The mere sight of this elegant new design, when the first two examples were rolled off the Team Lotus transporter in the Zandvoort paddock on 2 June 1967, was enough to have the rival teams worried. When it took to the track, they must have despaired. Graham Hill put it on pole position with a time that was six seconds under the lap record. Jim Clark, whose self-imposed tax exile had precluded him from any testing, had problems in practice, and qualified only eighth. In the race Hill led for 11 laps until the DFV’s camshaft broke, whereupon Clark swiftly moved through the field, passed Brabham to take the lead on the 16th lap, and drove to an apparently effortless victory. It was a debut to be ranked alongside Mercedes-Benz’s victory with the W196 and Fangio at Reims in 1954, a crushing display by a new car that had in one fell swoop rendered all other challengers obsolete.
The superiority of the Lotus 49 during that first season is hard to reconcile in the more modem world of grand prix racing when advances are reckoned in tenths, if not hundredths, of seconds. At Spa-Francorchamps, the old 8.76-mile Spa, Clark qualified on pole with a lap that was 7.5 seconds under the unofficial record, set by Phil Hill in the mighty 7.0-litre bewinged Chaparral 2F during practice for the Spa 1000km sportscar race the month before. Clark’s average speed for that lap was 151.56mph, on a circuit which he frankly admitted gave him the willies. Eddie Dennis, the man largely responsible for restoring the car photographed on these pages and a mechanic for the team that season, remembers Clark coming through at the end of the first lap of the race so far ahead that those in the pits were convinced that the rest of the field must have been wiped out in an accident.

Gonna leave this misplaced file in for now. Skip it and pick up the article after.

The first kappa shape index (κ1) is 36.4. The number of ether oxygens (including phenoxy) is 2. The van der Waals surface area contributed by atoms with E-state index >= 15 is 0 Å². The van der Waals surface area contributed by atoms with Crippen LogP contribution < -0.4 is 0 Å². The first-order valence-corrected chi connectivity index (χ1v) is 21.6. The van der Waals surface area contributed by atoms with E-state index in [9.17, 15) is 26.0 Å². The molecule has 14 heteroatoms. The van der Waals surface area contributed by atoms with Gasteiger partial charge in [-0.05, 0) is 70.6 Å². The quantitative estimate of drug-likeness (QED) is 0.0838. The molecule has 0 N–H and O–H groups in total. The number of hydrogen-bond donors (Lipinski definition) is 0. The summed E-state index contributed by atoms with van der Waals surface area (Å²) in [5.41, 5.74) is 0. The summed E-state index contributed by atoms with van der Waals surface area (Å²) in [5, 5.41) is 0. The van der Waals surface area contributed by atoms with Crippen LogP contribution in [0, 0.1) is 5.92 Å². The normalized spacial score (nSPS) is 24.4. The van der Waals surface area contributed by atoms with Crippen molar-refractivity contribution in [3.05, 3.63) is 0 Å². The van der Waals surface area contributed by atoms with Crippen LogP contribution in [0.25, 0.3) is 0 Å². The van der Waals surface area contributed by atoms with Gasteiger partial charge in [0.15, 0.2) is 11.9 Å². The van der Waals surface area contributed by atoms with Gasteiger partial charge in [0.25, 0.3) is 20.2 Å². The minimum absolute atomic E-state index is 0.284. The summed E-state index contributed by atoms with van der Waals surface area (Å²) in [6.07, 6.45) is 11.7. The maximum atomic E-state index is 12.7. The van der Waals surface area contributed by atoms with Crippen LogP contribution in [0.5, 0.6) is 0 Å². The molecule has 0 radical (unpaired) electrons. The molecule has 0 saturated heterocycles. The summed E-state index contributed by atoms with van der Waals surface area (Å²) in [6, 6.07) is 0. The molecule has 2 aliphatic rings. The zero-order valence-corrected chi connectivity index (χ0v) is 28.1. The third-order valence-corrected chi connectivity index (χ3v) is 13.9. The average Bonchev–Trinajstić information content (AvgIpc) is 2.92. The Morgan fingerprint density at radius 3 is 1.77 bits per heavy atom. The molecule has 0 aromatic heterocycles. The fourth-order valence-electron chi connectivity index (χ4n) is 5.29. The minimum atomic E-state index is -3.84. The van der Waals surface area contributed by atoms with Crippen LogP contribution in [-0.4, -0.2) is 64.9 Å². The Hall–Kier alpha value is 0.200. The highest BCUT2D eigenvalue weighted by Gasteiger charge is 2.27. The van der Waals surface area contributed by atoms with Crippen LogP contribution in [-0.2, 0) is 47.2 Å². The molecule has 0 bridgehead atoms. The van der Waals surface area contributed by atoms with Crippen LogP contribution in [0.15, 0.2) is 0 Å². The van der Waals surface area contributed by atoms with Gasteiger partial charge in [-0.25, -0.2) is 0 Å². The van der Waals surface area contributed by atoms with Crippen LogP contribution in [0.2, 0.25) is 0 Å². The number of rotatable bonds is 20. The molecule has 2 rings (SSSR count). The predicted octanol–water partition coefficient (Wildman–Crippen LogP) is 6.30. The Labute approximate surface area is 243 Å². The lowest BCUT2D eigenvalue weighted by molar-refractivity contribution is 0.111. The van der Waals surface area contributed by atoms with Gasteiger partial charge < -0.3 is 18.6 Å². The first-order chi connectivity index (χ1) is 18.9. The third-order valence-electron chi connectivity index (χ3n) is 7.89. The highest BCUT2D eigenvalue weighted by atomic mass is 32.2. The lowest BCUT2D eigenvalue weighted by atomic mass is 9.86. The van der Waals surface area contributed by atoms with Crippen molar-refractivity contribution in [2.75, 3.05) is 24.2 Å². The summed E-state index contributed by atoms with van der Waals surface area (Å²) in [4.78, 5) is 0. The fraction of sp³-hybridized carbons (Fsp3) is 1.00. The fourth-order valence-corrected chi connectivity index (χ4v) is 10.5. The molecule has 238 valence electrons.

If Spa demonstrated that the Lotus 49, especially in Clark’s hands, was in a class of its own in terms of raw speed, it also revealed that it was far from reliable. Hill’s car was retired after just three laps with no clutch; Clark had to stop twice to replace disintegrating spark plugs and finally took sixth place. But a pattern had been set that would last right through until the fourth round of the world championship the year after. From Zandvoort in 1967 to Monaco in 1968 – 12 grands prix – the Lotus 49 would start from pole position, lead the race and, unless mechanical problems intervened, it would win. It actually won seven of those first 12 starts, including two one-two finishes. Although it would continue to win races after that it would never again enjoy quite the same superiority, largely a result of the Cosworth DFV engine being made available to other teams, notably Ken Tyrrell’s Matra driven by Jackie Stewart, and the fact that Clark was no longer there to drive it…
Throughout 1968 the car steadily evolved. The most dramatic difference was first seen during the pre-season Tasman series, when the green and yellow official Team Lotus colours gave way to the garish red, gold and white of the John Player brand of Gold Leaf cigarettes. Then came the 49B, unveiled for the Monaco GP, with modest fins on the nose and a wedge-shaped tail to provide downforce at the rear.